(Clockwise from left: La Lune by Dolce & Gabbana, Un Jardin Apres La Mousson by Hermes, Burberry Brit, Burberry London, Miss Dior by Christian Dior, Coco Mademoiselle by Chanel, Safari by Ralph Lauren, Paris by Yves Saint Laurent, Flora by Gucci and Joy by Jean Patou).
I love smells, I like that intoxicating, punching whiff of fresh bread, the cleaness of freshly cut grass. I don’t very much enjoy the smell that comes from those whom don’t employ proper hygiene practices, but I doubt many are a fan of that particular musk. One of my favourite scents is Johnson & Johnson Baby Talc. It is so simple and pure, nothing fancy but something more than comforting. I think my love of nasal sensory overload has led me to be a fragrance whore as such. It’s not that I don’t believe in signature scents (indeed, my Mum has worn Jaipur by Boucheron for as long as my nose remembers), I just like to character-fragrance – matching my fragrance to my personality. And I like the memories each bottle evokes whenever I pick it up to spray.
For example, I have worn Burberry London religiously since its release 2006. It is a simple extension of my everyday persona and has pretty much taken over as my natural body fragrance, whenever it is smelt by someone it tends to preface the statement, “It smells like you!”.
Paris by YSL was the first perfume my Mum ever purchased me. I smelt it when I was about 7 and I couldn’t get the heady scent out of my head and pestered until I had my very own. Interestingly, Paris was also when of the first fragrances that my Mum was bought but she never wore it as she believed it smelt like “cat piss” on her skin. Charmer. This is why I have never bought another perfume. It’s more personal than underwear to me.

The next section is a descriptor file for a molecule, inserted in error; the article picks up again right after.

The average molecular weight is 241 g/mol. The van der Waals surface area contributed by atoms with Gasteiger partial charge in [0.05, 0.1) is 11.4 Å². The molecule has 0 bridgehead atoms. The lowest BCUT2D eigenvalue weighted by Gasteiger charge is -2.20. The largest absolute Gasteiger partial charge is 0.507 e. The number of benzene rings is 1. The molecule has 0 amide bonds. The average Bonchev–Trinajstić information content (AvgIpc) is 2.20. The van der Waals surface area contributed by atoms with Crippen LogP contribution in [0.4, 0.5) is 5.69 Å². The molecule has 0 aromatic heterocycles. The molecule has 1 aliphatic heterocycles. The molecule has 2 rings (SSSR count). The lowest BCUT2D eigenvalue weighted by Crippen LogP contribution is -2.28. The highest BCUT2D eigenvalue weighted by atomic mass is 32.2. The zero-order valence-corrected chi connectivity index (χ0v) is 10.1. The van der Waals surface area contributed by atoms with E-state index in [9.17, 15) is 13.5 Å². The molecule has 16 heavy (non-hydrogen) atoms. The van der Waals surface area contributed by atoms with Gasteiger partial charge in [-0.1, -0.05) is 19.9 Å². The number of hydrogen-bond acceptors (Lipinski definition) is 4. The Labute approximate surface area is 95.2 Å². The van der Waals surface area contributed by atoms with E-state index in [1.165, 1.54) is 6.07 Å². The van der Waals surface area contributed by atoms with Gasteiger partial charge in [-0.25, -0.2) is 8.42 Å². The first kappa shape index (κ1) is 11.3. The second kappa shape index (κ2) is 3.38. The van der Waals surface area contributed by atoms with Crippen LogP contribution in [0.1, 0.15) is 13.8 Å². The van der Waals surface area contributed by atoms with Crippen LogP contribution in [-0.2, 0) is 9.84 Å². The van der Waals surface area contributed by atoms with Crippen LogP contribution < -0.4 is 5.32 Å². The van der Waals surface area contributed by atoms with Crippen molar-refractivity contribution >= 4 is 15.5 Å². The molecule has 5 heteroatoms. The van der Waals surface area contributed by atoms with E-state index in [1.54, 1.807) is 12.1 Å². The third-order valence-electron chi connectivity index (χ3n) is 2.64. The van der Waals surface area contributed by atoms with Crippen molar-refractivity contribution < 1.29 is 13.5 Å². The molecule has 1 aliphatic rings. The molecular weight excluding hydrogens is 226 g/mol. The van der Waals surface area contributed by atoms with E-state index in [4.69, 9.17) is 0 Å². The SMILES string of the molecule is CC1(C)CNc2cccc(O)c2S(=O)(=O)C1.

On more serious days, like those where I know confrontation is imminent and I’m in the mood for ball-crushing I have been known to run off with a few spritzes of my Dads scent, Eau Savage by Christian Dior. Mens scents are far more comforting than most womens, and are really more unisex than anything. My future husband MUST smell of Terre d’Hermes. Must.
Two of my most treasured fragrance memories come from my two grandmothers. Miss Dior by Christian Dior has been worn every single day by my Nan since she was first gifted with it by a Japanese business man in the 1950’s, I have never known her to smell of anything else (expect for mulch, grass and crushed rose petals as she is an avid gardener). This is the Lammin womens fragrance as it is also worn by my Mother, my Aunt and now, myself. I never wear it during the day though, unlike my Nan I reserve it for those nights where I find myself holed in the recess of a dark chocolate leather couch with a drink and mystery. Strangely enough, not one of us likes Miss Dior Cherie (it does smell like sugar-coated cat pee).
My other Grandmother has worn Joy by Jean Patou for as long as my nose remembers, and much like others with a signature scent, I connect the aroma to a person before I connect it to its name. I now too own a small bottle of Joy, but this is worth far more than the glass bottles that adorn her dresser. For my birthday, she presented by with a hand-turned wooden perfume bottle containing a vial of Joy. Not only is the mix of wood and scent perhaps the most comforting, beautiful reminder of a million childhood visits to her house for afternoon tea, but the wood is a remnant of my Dads childhood as she had sourced it from his childhood home in Port Morseby, Papua New Guinea. Now every other female in the Webb family wants their own, but they really should have been the first born for such high honours.
The Five Senses have an importance beyond any childrens rhyme, and the power of smell especially has an ability to take me where little else can. It can take me back to the patch of long-grass outside the bottle shop in Beecroft, it can take me to the crystal-still night looking out over Victoria Harbour and it finds me here, today with the subtle hint of Stella in Two: Peony.